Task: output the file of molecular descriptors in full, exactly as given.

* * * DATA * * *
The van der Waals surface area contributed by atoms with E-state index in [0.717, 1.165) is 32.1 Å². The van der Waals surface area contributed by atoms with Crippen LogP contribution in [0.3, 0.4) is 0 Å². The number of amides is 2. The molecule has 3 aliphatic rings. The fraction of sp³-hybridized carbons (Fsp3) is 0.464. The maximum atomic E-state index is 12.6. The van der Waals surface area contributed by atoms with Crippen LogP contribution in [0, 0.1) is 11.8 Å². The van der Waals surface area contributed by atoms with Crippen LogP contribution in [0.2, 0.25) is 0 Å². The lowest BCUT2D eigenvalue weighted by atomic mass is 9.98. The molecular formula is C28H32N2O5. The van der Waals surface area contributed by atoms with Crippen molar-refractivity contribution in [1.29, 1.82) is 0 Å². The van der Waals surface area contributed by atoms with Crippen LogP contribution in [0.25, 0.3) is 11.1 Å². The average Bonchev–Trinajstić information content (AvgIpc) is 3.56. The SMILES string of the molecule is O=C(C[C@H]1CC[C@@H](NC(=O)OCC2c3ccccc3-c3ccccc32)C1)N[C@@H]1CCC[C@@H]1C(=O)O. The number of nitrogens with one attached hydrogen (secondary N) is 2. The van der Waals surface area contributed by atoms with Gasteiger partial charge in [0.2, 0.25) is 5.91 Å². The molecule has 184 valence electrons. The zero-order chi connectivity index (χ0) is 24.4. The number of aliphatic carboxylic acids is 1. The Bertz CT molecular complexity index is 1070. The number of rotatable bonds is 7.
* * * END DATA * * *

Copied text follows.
The van der Waals surface area contributed by atoms with E-state index in [0.717, 1.165) is 32.1 Å². The van der Waals surface area contributed by atoms with Crippen LogP contribution in [0.3, 0.4) is 0 Å². The number of amides is 2. The molecule has 3 aliphatic rings. The fraction of sp³-hybridized carbons (Fsp3) is 0.464. The maximum atomic E-state index is 12.6. The van der Waals surface area contributed by atoms with Crippen LogP contribution in [0, 0.1) is 11.8 Å². The van der Waals surface area contributed by atoms with Crippen LogP contribution in [0.2, 0.25) is 0 Å². The lowest BCUT2D eigenvalue weighted by atomic mass is 9.98. The molecular formula is C28H32N2O5. The van der Waals surface area contributed by atoms with Crippen molar-refractivity contribution in [1.29, 1.82) is 0 Å². The van der Waals surface area contributed by atoms with Crippen LogP contribution in [0.25, 0.3) is 11.1 Å². The average Bonchev–Trinajstić information content (AvgIpc) is 3.56. The SMILES string of the molecule is O=C(C[C@H]1CC[C@@H](NC(=O)OCC2c3ccccc3-c3ccccc32)C1)N[C@@H]1CCC[C@@H]1C(=O)O. The number of nitrogens with one attached hydrogen (secondary N) is 2. The van der Waals surface area contributed by atoms with Gasteiger partial charge in [0.2, 0.25) is 5.91 Å². The molecule has 184 valence electrons. The zero-order chi connectivity index (χ0) is 24.4. The number of aliphatic carboxylic acids is 1. The Bertz CT molecular complexity index is 1070. The number of rotatable bonds is 7.